Criminal Law, Remedial Law

People v. Carpo G.R. No. 132676 April 4, 2001 Complex Crimes

FACTS:

Ruben Meriales testified that in the evening of 25 August 1996, he saw Jaime Carpo together with Warlito Ibao and his son Roche all looking in the direction of Florentino Dulay’s house which was about a meter to the south from where he was. He also saw Oscar Ibao, another son of Warlito, striding towards Dulay’s hut. As soon as he reached the hut Oscar lifted the sawali mat near the wall and hurled something inside. Oscar then scurried off towards the nearby creek with Roche following him. Seconds later, a loud explosion shook the entire neighborhood and Teresita Dulay’s screams broke into the night.

Ruben rushed outside and ran towards Florentino’s hut where he saw the bloodied Florentino, his daughters, Norwela and Nissan lying side by side, both doused in blood, and a motionless Noemi whose head was oozing with blood.

On their way to the hospital, Norwela who had injuries on her chest and lower appendage died. Nissan who was five years old, also died later. Noemi luckily survived.

The trial Court gave full credit to the testimony of Ruben and convicted Carpo et al. of the multiple murder of Florentino, Norwela and Nissan Dulay and the attempted murder of Noemi Dulay.

In accordance with Sec. 6, RA 7659, and Art. 48 of the RPC, the trial court imposed upon all of the accused the supreme penalty of death and ordered them to solidarily indemnify the heirs of the deceased.

Forthwith, the case was elevated to this Court for automatic review.

After the filing of briefs, the accused filed an Addendum to Appellant’s Brief urging that the favorable results of their lie detector tests with the NBI be admitted into the records.

ISSUE:

i.

Whether or not the lie detector test report should be admitted in evidence.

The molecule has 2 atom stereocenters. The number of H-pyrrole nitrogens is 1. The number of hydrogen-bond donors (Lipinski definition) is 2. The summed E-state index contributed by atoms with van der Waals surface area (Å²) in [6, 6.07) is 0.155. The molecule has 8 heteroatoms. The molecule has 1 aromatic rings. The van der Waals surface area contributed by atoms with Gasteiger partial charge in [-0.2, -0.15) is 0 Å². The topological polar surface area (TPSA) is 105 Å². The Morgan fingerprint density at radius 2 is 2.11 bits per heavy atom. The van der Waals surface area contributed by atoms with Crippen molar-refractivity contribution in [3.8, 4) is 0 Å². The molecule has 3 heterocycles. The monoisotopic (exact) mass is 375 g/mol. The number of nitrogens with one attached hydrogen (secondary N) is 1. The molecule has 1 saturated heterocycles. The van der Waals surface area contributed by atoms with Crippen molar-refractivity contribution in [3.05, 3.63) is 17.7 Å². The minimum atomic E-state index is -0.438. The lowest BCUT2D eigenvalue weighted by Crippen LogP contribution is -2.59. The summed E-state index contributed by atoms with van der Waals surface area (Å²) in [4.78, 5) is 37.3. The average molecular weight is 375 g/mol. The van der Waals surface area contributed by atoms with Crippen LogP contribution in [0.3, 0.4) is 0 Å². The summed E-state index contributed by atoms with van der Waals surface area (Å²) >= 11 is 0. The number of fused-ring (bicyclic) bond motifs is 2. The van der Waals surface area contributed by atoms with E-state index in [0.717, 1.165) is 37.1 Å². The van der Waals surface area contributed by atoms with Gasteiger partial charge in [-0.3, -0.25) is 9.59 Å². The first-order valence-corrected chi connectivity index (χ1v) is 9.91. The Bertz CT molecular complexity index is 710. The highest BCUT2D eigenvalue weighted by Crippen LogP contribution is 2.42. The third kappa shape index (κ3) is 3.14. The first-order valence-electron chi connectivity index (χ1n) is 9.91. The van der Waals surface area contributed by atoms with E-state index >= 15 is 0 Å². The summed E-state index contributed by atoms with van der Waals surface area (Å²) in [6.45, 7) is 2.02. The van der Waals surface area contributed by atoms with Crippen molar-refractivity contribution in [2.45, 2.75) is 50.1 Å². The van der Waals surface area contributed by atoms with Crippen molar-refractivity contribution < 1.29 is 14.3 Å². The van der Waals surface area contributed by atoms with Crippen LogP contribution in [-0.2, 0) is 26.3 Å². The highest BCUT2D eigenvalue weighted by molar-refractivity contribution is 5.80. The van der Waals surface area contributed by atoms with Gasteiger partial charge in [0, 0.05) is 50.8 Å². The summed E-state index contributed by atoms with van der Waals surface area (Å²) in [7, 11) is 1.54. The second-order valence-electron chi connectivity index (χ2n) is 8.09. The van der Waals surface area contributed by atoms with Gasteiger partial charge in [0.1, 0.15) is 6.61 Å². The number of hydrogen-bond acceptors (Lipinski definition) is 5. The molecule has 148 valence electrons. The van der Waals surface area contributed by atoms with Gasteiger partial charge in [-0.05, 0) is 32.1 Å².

II.

Whether or not the trial court correctly convicted the accused of murder complexed with attempted murder.

RULING:

I.

A lie detector test is based on the theory that an individual will undergo physiological changes, capable of being monitored by sensors attached to his body, when he is not telling the truth. The Court does not put credit and faith on the result of a lie detector test inasmuch as it has not been accepted by the scientific community as an accurate means of ascertaining truth or deception.

The explosion by means of a hand grenade on the night of 25 August 1996 resulting in the death of Florentino, Norwela and Nissan Dulay and in the wounding of Noemi Dulay is an admitted fact. The identity of the perpetrators, as tenaciously questioned by the accused, depends upon the credibility of Ruben Meriales.

II.

The trial court correctly ruled that accused-appellants conspired in perpetrating the offense charged. From the detailed account of Ruben, Jaime and Warlito positioned themselves near the hay barn while Roche casually stood by the mango tree. As observed by the trial court, the presence of Jaime, Warlito and Roche inescapably gave encouragement and a sense of security to Oscar, the group’s preceptor. Surely, the latter was emboldened to commit the crime knowing that his co-conspirators were not far behind.

Under the doctrine enunciated in People v. Tayo, the crime committed may otherwise be more appropriately denominated as murder qualified by explosion rather than by treachery. However, since it was treachery that is alleged in the Information and appreciated by the trial court, the explosion of the grenade which resulted in the death of Florentino, Norwela and Nissan, and the wounding of Noemi can only be multiple murder complexed with attempted murder.

The crime committed against Noemi Dulay was correctly denominated by the trial court as attempted murder considering that none of her injuries was fatal. As none of her wounds was severe as to cause her death, accused-appellants not having performed all the acts of execution that would have brought it about, the crime is only attempted murder.

Since the three (3) murders and attempted murder were produced by a single act, namely, the explosion caused by the hurling of a grenade into the bedroom of the Dulays, the case comes under Art. 48 of The Revised Penal Code on complex crimes. Article 48 provides that the penalty for the more serious crime, which in the present case is reclusion perpetua to death, should be applied in its maximum period.

As the crime was complexed, the death penalty was properly imposed by the trial court.

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